Repair drain pipe with screw hole

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  #1  
Old 05-08-15, 08:44 PM
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Repair drain pipe with screw hole

I had a slow leak in the upstairs bathroom drain. Mold was on the drywall inside the wall. All the drywall was removed (safely) and the studs cleaned. Now to fix the problem. I would like to cut the section out and cement in a new piece with couplings, but there is no play. I'm also open to other suggestions.
Here's my question: Will a rubber shielded coupling give me a good seal and is that ok inside a wall?

Thanks,
mistertgo
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Old 05-08-15, 10:12 PM
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I wish I could draw somehow but, I've used 4 elbows and a short piece of pipe to make inline splices. I've cut out the bad section and discarded it. Then put an elbow on each cut off end of the pipe in the wall with a short piece of pipe sticking out of the other end of the elbow in the same plane with each other. Then you can cut a piece of pipe the length of the cut out piece with elbows length considered to slide over the pieces added to the original pipe.

I really hope you can make sense of this.

If I could draw, I would take a bath. Since I can't, I have to shower.
 
  #3  
Old 05-09-15, 05:02 AM
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I could not follow Piddler's solution. But why can't you just cut out the damaged section and couple in a new piece? Is that black PVC or ABS?
 
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Old 05-09-15, 05:07 AM
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Yes a Fenco will work.
It can also be done with two repair couplings and a new piece of pipe.
Repair couplings have no hub in the middle of the coupling.
 
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Old 05-09-15, 07:41 AM
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Yes,
The shielded couplers are approved for in-wall use and I have never had one leak. Very secure means of repair.

Cut out a short section of pipe.
Place the no-hubs at top and bottom. Loosen the jackets and slide them away from rubber so rubber can be folded back and new section of pipe inserted.

Slide metal jackets back in place and tighten no-hub screws to 60 inch pounds.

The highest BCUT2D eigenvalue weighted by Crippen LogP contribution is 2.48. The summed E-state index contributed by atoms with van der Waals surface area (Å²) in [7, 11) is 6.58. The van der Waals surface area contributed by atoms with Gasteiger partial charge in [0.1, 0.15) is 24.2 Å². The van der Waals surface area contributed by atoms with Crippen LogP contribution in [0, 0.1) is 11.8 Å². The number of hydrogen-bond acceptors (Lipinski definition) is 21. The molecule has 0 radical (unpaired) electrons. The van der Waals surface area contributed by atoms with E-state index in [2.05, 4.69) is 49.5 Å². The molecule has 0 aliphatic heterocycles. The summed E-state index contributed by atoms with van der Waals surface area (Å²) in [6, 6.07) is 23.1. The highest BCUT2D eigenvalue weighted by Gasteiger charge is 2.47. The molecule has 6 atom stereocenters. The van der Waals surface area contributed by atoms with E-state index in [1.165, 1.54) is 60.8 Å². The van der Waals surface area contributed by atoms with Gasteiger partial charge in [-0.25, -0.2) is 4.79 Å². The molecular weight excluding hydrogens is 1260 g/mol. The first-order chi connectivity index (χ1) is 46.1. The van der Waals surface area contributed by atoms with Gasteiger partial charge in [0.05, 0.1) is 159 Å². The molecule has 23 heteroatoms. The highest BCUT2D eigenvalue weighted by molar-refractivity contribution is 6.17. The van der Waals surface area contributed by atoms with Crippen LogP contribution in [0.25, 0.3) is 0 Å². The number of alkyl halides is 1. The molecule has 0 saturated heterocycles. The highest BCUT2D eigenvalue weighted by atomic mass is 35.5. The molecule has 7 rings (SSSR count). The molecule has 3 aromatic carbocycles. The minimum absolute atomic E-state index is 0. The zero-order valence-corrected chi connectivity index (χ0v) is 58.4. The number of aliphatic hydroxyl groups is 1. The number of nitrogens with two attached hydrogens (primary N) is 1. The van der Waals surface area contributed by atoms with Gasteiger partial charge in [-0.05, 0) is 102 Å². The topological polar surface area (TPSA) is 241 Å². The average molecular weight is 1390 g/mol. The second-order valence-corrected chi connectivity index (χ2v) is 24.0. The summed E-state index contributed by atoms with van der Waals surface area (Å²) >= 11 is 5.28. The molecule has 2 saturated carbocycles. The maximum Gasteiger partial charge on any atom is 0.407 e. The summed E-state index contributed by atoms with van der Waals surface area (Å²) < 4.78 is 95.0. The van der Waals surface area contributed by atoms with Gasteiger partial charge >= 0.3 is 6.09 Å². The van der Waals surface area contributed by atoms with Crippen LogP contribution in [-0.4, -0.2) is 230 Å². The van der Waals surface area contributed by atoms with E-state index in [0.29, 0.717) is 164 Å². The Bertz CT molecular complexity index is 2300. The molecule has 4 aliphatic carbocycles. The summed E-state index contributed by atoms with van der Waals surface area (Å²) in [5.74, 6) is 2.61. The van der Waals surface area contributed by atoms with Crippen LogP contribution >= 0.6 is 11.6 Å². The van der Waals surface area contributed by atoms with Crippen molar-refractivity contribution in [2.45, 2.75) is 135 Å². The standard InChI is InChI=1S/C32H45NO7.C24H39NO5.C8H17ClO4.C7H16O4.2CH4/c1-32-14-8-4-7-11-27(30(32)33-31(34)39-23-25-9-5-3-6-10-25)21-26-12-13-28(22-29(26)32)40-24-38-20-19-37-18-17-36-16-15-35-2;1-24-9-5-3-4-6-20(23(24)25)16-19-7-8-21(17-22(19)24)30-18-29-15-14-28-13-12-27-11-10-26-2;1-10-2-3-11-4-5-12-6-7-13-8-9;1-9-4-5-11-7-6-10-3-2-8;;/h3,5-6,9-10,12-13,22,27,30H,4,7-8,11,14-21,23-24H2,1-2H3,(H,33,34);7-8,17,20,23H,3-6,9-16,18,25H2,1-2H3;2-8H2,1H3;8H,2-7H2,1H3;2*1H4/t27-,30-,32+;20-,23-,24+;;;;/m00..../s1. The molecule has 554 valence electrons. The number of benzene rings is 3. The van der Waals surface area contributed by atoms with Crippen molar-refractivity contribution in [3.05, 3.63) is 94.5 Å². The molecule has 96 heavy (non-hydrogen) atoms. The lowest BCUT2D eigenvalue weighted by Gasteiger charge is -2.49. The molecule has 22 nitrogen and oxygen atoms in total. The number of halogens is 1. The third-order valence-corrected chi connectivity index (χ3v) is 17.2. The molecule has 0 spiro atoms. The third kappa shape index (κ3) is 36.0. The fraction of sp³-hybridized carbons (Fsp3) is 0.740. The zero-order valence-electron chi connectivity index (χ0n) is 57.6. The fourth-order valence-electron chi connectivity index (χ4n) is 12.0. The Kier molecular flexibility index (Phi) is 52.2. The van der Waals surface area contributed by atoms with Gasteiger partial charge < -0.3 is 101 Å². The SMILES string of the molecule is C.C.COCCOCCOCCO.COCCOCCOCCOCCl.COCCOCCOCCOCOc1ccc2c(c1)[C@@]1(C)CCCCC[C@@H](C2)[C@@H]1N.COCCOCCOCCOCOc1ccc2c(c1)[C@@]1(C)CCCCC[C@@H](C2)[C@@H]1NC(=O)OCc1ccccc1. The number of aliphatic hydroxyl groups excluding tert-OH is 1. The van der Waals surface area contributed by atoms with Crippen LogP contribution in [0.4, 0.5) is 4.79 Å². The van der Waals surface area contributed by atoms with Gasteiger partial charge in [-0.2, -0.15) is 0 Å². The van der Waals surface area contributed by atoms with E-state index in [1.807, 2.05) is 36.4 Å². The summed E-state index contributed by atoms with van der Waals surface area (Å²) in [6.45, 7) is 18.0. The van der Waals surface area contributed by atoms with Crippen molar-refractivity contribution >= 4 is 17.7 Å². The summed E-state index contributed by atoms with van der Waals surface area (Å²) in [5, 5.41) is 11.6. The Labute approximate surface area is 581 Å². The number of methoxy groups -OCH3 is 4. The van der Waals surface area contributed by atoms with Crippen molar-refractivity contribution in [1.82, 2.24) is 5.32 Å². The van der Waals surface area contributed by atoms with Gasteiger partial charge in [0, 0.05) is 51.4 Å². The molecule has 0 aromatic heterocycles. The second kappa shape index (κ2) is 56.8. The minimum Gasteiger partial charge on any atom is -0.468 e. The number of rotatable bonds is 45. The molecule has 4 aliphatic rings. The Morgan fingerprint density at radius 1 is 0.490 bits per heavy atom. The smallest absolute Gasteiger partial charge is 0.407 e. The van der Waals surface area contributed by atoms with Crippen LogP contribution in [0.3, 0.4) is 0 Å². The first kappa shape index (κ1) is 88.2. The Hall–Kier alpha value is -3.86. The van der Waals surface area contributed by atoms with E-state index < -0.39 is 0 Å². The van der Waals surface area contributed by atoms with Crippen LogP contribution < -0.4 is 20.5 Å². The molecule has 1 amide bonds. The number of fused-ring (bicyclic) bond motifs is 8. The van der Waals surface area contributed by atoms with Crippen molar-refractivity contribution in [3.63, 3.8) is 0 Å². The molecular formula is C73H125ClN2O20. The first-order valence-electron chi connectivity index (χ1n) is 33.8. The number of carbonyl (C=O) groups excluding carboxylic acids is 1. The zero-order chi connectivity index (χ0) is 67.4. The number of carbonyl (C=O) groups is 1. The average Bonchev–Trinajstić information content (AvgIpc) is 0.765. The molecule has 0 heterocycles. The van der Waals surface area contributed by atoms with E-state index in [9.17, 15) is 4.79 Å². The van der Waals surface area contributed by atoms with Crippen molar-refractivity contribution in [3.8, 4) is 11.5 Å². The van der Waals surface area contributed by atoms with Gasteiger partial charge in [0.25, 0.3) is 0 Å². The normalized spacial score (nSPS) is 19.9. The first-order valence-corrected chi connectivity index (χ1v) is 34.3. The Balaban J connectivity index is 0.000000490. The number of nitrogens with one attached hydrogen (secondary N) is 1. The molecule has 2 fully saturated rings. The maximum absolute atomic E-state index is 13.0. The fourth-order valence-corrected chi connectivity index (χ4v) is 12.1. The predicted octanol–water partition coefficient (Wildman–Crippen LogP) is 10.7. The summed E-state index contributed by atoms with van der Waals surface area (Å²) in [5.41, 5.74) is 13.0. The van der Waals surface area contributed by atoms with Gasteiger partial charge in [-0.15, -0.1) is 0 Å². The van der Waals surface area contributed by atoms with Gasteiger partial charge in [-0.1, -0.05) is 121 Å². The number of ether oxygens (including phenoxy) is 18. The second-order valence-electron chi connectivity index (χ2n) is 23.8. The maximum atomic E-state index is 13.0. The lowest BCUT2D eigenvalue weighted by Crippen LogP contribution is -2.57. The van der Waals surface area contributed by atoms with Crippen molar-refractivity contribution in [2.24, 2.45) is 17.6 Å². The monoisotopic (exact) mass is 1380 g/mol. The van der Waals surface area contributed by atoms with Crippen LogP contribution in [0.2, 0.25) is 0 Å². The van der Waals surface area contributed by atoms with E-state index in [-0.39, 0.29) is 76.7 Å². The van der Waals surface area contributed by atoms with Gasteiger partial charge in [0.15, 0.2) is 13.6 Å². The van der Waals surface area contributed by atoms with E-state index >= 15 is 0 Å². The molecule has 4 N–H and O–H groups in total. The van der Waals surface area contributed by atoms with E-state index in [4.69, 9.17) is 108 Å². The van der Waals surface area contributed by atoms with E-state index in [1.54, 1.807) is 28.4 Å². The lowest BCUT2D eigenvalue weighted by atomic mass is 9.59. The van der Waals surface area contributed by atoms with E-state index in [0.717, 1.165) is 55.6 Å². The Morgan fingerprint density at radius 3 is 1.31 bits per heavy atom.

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Old 05-09-15, 08:53 AM
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Thanks. I'll go with the 2 no hub shielded couplers and a new piece of pipe. I'll post a picture when It's finished.
 
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Old 05-09-15, 09:32 AM
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The no-hub couplings might work, but I would expect them to be pretty tight on schedule 40 pipe. The OD of cast iron is slightly smaller, hence the smaller no-hub couplings. I think I'd use two Fernco couplings.
 
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Old 05-09-15, 01:04 PM
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The no-hub couplings might work, but I would expect them to be pretty tight on schedule 40 pipe. The OD of cast iron is slightly smaller, hence the smaller no-hub couplings. I think I'd use two Fernco couplings.
no hubs will work and can be rolled back to fit the pipe in. These are code AFAIK too.

Ferncos are too thick to roll back and not to code They should not even be sold.. They were originally used for clay pipe repair underground...

Also fernco is a name brand like band aids.

Its like saying repair coupling or adhesive bandage...
 
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Old 05-12-15, 09:51 PM
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I used shielded no hub couplers and followed Handyone's instructions. I'll keep an eye on it for a week or two before I put up drywall. The rubber fit very snug. Does this look right?

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  #10  
Old 05-13-15, 05:14 AM
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Very nice... Looks great.. Good job....
 
 

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